This essay, on the importance of social spaces, was my Observer column this week. It was published on 11 April 2021, under the headline “Full pubs are a sign of communities that work. Let’s toast their return”.
There were thousands this week, shivering in some icy pub garden, raising their glass to the next step on the government’s roadmap out of lockdown, as outdoor drinking resumed. At the start of the pandemic, they could have done so in thousands more venues than they will be able to tomorrow. In the decade following the 2008 financial crash, almost a quarter of all pubs closed – around 1,100 a year. Over the past year, lockdowns and social distancing rules have led to another 2,500 closing their doors permanently – 5% of all pubs shut down in a single year.
When a pub closes down, what is lost is not just a place to drink or get drunk. It is also a social space, a place for connections, for conversations, for serendipitous meetings, for finding respite from loneliness. A place, too, that often provides a sense of belonging and attachment. A “local” is not called a local for nothing.
The areas in which pubs close down are often also the areas that most need them. The biggest losses have come on the peripheries of large cities – Newham and Barking and Dagenham in London, Bolton and Rochdale, near Manchester, Sandwell, Dudley and Walsall, around Birmingham. Many are places that have most grievously felt the pain of austerity, economic decline and social loss.
A recent study suggested that support for radical right organisations in Britain is related to the numbers of pub closures in the area. It is not that there is some kind of spurious causal relationship between the closing down of pubs and people voting for Ukip or flocking to the English Defence League. It is, rather, that pub closures are an expression of the erosion of social capital in an area, often one among many organisations and institutions that seek to bring people together, from trade unions to youth clubs, disappearing or being less able to reach out. And as such social spaces vanish, people become more divided from one another, more anxious, feeling less in control of their lives, more open to the siren voices searching for scapegoats for social problems.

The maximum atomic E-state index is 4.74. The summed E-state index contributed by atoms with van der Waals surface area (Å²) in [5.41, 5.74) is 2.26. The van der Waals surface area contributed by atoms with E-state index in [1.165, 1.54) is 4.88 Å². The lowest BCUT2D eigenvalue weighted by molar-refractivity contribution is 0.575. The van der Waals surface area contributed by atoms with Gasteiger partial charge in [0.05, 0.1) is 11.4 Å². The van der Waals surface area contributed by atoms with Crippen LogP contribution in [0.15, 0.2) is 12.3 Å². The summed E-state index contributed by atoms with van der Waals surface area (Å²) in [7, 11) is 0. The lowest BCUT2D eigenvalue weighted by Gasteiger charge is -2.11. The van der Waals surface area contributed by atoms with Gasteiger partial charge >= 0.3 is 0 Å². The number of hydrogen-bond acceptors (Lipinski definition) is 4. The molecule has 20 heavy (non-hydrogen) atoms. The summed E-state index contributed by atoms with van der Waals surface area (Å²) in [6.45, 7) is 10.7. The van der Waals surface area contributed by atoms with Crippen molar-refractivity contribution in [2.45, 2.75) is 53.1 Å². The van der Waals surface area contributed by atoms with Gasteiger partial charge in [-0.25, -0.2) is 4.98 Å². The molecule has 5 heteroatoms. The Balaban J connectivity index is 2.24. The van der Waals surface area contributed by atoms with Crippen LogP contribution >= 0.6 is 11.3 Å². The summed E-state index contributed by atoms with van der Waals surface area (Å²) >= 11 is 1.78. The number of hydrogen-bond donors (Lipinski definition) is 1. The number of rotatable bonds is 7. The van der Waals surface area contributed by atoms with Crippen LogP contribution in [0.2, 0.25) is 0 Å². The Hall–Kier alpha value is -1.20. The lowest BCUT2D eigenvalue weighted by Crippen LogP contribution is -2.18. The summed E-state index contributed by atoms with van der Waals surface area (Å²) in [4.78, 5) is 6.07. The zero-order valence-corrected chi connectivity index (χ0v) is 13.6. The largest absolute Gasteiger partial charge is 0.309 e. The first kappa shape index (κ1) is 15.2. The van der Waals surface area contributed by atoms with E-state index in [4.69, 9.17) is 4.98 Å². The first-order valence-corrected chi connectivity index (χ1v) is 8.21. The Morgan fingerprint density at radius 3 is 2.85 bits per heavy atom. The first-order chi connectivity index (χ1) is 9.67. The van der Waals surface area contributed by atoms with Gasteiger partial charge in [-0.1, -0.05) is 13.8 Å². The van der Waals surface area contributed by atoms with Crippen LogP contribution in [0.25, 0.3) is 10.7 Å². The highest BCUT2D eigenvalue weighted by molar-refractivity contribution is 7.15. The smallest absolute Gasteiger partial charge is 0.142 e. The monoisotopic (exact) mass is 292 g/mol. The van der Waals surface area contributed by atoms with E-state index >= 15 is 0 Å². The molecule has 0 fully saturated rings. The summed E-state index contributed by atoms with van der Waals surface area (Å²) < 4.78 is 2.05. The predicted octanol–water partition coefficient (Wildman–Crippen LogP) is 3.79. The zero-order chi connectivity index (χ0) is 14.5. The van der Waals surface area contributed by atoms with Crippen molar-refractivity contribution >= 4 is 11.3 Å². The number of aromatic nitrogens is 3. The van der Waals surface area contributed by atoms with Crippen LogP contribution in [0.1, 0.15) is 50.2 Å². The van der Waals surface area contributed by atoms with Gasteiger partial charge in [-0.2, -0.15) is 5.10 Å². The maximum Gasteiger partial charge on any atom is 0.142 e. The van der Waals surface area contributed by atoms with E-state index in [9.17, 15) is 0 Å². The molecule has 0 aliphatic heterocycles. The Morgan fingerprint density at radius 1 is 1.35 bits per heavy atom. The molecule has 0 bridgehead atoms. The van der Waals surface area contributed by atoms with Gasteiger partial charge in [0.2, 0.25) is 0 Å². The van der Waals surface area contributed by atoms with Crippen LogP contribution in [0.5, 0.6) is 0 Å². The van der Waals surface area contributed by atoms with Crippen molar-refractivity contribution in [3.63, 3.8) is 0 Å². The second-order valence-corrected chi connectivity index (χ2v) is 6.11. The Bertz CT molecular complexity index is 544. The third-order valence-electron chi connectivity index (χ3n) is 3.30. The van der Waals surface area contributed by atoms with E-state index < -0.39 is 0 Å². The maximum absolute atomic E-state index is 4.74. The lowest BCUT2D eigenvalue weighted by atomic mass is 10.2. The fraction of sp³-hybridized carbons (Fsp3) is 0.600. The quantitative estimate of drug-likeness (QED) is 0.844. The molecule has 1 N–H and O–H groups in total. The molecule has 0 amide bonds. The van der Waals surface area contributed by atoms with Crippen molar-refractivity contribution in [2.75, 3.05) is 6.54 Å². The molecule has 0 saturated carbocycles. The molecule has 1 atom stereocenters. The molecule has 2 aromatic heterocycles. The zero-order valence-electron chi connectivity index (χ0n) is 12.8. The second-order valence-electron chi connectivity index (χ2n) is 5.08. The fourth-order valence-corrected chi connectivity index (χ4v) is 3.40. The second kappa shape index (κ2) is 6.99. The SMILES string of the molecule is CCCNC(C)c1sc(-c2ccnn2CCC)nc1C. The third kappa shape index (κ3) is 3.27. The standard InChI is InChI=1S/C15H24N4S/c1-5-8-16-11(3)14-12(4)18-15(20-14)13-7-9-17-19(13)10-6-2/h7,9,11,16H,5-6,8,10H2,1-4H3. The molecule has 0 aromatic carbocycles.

In areas where pubs close down, many other social spaces vanish, too. Before the pandemic, one in five music venues had shut their doors in the previous 15 years. Of those that remain, half might now disappear. In the decade between 2010 and 2020, 750 youth clubs closed in England and Wales, as local authority expenditure on youth services dropped by 70%, or £1bn. Now, almost two-thirds of smaller youth clubs are at risk of closure.
And then there are libraries. They may seem like the opposite of pubs – not noisy and convivial but hushed and restrained. In fact, a library is as important a social space as a pub or a club.
Books enable us to transcend our immediacy, to enter other people’s worlds and imaginations, to understand their hopes and desires and aspirations. The gift of the writer, as the novelist Aminatta Forna has evocatively observed, is to take the reader on a journey, to reveal to them something they had not seen before.
Libraries are a way of ensuring that this gift is available to all in the community. They make reading not a private pleasure but a social possibility, less constrained by wealth. Like pubs, they can also become community hubs, bringing people together, connecting their interests, widening their horizons.
Yet in the decade leading up to the pandemic, 800 public libraries closed because of funding cuts. One in eight of those that remained were run entirely by volunteers. The fact that so many are willing to give up their time to service their community is a testament to people’s selflessness. The fact that they had to in order to keep libraries open is an indictment of government policy.
Pubs, clubs, music venues, libraries – too often we see them as ornamental extras rather than as the essential building blocks of an engaged society. We have spent a year being largely isolated from one another. We spent a decade before that deliberately closing down social spaces through policies of austerity and social neglect.
As we move beyond the pandemic, perhaps we can learn the lessons both of austerity and lockdown and recognise the significance of social spaces to a flourishing society. Otherwise, the isolation we endured during the pandemic we may continue to replicate through policy and neglect.